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VOL. 41 | NO. 8 | Friday, February 24, 2017

Some in GOP chafe new building named after Cordell Hull

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NASHVILLE, Tenn. (AP) — Tennessee lawmakers are nearing a move into freshly overhauled offices at the state Capitol complex, but some Republicans are chafing at the building being named after Democrat Cordell Hull.

Hull was the country's longest-serving secretary of state under President Franklin Roosevelt. He was awarded the Nobel Peace Prize in 1945 for his role in creating the United Nations and for his work toward improving international relations by resolving bitter trade disputes.

Republican Sen. Frank Nicely of Strawberry Plains asked during a presentation about the new legislative offices on Thursday what lawmakers could do about changing the building's name from what he called "that old Democrat socialist."

Sen. Mike Bell, R-Riceville, quickly offered that all it would take to change the name would be to pass a bill. Republicans hold overwhelming majorities in both chambers of the General Assembly.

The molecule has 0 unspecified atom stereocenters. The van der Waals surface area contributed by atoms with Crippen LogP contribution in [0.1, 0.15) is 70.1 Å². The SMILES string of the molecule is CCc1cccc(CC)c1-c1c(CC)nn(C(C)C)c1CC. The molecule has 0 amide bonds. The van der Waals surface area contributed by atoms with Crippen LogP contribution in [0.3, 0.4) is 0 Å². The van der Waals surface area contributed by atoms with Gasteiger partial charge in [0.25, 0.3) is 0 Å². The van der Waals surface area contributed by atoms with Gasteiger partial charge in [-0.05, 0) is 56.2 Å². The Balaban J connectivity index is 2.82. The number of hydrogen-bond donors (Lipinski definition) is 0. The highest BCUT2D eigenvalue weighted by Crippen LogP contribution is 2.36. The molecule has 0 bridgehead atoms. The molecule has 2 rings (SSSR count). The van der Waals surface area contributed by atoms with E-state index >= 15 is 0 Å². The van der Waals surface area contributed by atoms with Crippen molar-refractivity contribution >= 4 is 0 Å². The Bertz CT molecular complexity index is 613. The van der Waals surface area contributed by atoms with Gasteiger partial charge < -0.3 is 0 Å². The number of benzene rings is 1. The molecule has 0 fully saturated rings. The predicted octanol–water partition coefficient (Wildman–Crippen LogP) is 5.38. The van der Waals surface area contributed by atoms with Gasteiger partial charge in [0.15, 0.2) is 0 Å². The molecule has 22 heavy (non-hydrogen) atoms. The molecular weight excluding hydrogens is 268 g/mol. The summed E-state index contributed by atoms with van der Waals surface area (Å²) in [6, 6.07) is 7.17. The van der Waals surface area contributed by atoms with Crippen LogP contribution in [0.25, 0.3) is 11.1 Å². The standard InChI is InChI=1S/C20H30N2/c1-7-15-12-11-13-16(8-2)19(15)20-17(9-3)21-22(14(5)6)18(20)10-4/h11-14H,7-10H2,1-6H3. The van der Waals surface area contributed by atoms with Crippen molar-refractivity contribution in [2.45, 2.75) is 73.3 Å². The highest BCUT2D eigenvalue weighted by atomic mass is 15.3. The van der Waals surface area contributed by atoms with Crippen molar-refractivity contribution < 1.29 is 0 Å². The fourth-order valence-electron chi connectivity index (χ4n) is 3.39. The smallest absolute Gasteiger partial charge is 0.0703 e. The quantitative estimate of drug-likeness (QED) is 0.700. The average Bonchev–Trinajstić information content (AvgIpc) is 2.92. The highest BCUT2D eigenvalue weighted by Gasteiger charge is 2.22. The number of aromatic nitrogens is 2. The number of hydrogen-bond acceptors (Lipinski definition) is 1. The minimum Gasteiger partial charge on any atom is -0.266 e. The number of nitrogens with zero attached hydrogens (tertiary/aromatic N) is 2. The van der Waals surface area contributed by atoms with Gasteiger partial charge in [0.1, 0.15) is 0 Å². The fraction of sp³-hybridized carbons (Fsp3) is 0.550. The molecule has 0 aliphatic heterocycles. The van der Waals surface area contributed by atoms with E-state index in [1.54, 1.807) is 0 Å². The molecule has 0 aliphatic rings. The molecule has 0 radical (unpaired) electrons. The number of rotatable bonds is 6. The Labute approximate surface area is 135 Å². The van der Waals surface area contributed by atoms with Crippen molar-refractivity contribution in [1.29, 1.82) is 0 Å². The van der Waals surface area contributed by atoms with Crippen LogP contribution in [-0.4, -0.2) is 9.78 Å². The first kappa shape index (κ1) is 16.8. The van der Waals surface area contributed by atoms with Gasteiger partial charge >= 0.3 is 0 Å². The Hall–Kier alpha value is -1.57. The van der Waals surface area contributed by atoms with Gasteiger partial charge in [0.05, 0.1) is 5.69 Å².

Sen. Ken Yager, R-Harriman, appeared to oppose a change, noting that Hull was from his district.

Hull was born a two-room log cabin in rural Pickett County in 1871 and served in the state House and the U.S. Senate before being named secretary of state in 1933. Poor health forced him to retire from Roosevelt's Cabinet in 1944.

But Roosevelt wrote that "I shall continue to pray that you as the Father of the United Nations may preside over its first session," but Hull wasn't well enough to attend.

Roosevelt told Hull that he was "the one person in all the world who has done the most to make this great plan for peace an effective fact."

Lawmakers in 2009 rejected a proposal to erect statues on the Capitol grounds to honor the state's Nobel Peace Prize winners: Hull and former Vice President Al Gore. The measure failed when it only received 15 votes, two short of the minimum needed to pass.

Then-Senate Speaker Ron Ramsey was the only Republican to vote in favor of the measure. Four Republicans abstained. All other GOP members voted against the proposal.

The call to change the name of the Cordell Hull building wasn't immediately embraced by legislative leaders. State Rep. Gerald McCormick, a Chattanooga Republican and chairman of the powerful House budget subcommittee, said he sees little need for a change.

"He was a member of the Tennessee House of Representatives," McCormick said. "And as long as he wasn't a state senator, I think it's OK to leave his name on the building."

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